This work deals with the ongoing commodification of Lisbon's historic centre under the pressure of mass tourism and transnational real estate investment. It applies a case-study research methodology combining the quantitative analysis of statistical data on relevant socioeconomic indicators with qualitative tools such as direct observation and structured interviews with key stakeholders. In the context of crisis and austerity, and taking into account the Portuguese financial dependency and peripherality within the Eurozone, this work argues that the rent gap triggering the current transformation of Lisbon's historic centre owes much to the global gap between purchasing powers on the internal and the external markets. With the former strangled by austerity policies that have impoverished the Portuguese society, the dramatic rise of housing prices in Lisbon's historic centre is a consequence of the expansion of demand on wealthier external markets, encouraged and guaranteed by an investor-friendly legal framework implemented in the context of the crisis. This policy set includes the new urban lease law, the non-regular resident tax regime, the Golden Visa programme, the special fiscal framework for the local accommodation business, and the tax breaks for real estate funds and refurbishment initiatives. Despite its undisputed success in bringing foreign investment and stimulating the rehabilitation of derelict properties in Lisbon's historic centre, this legal framework has triggered gentrification. Real estate prices are pushed above the financial capacity of most local households, and an enclave-type exploitation of the housing stock emerges in Lisbon's historic centre that jeopardizes the former's access to housing in that territory and in its immediate surroundings. However, grassroots movements and social initiatives advocating affordable housing and the right to the city have emerged in Lisbon.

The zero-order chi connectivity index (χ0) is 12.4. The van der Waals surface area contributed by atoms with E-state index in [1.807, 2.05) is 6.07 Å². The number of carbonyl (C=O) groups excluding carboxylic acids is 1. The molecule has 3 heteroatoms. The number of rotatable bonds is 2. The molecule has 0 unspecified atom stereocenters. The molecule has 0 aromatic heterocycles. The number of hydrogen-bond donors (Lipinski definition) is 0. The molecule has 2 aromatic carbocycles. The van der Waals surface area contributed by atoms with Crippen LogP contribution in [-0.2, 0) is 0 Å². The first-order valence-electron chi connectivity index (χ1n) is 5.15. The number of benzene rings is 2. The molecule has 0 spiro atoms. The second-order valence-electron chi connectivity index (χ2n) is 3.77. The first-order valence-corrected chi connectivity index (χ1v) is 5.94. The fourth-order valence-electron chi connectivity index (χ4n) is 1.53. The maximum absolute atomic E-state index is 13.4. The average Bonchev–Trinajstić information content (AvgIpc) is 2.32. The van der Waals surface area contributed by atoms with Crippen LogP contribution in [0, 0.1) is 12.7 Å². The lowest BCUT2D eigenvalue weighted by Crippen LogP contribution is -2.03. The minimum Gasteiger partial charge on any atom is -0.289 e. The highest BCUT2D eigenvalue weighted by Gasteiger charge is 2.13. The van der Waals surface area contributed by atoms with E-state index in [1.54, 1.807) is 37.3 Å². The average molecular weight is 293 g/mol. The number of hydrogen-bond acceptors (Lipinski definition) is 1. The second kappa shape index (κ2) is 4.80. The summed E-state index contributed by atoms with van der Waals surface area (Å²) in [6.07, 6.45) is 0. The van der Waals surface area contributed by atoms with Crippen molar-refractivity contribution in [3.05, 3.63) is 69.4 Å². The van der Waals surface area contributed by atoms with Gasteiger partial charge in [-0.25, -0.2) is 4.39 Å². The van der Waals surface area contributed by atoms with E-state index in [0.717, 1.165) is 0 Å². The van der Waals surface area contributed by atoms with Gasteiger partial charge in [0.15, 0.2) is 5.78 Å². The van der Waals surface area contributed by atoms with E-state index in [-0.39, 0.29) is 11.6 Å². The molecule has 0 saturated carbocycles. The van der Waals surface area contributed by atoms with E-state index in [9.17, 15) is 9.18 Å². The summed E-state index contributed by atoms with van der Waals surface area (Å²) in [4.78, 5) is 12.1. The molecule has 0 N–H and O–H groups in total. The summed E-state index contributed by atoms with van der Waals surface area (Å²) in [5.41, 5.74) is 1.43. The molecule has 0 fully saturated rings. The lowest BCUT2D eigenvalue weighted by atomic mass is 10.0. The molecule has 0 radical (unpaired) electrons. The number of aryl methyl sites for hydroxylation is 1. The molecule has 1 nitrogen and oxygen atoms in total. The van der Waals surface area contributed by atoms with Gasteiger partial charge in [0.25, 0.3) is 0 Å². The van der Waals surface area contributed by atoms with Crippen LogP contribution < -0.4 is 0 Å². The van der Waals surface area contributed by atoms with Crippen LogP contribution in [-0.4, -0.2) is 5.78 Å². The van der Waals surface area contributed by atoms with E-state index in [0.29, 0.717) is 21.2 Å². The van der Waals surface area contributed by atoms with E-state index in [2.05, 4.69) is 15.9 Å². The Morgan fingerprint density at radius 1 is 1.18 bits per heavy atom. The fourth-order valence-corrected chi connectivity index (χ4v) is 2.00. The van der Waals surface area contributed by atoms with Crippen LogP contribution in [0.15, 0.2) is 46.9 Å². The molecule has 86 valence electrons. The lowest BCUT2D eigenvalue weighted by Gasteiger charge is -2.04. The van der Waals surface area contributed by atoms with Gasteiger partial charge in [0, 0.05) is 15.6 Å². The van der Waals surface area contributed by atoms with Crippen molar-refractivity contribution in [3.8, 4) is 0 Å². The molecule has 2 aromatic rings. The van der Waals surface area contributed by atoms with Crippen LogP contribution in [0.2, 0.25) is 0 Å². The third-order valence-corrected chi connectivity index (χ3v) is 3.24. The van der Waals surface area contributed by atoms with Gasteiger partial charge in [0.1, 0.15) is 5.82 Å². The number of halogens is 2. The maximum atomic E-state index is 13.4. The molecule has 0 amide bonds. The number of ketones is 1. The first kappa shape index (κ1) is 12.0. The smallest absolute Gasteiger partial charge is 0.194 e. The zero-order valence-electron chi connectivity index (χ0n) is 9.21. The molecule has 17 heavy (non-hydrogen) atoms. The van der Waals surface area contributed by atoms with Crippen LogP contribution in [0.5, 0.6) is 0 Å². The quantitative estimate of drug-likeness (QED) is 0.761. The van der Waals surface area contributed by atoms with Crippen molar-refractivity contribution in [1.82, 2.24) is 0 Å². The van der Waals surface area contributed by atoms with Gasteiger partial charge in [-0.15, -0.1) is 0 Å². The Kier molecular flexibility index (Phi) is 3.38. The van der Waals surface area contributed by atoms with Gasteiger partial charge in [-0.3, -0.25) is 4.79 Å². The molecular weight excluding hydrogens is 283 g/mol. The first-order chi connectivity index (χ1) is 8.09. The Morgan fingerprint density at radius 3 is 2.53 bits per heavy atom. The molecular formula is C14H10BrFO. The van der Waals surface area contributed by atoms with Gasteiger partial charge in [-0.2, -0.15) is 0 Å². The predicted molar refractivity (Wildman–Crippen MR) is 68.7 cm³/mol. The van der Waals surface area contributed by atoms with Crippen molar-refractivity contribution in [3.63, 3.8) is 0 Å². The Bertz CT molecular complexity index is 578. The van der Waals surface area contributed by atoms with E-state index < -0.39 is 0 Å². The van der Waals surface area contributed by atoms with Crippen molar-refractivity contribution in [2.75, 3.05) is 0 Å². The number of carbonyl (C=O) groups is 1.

|Number of pages||12|
|Journal||International Journal of Sustainable Development and Planning|
|Publication status||Published - 1 Jan 2018|
- Public policy
- Urban commodification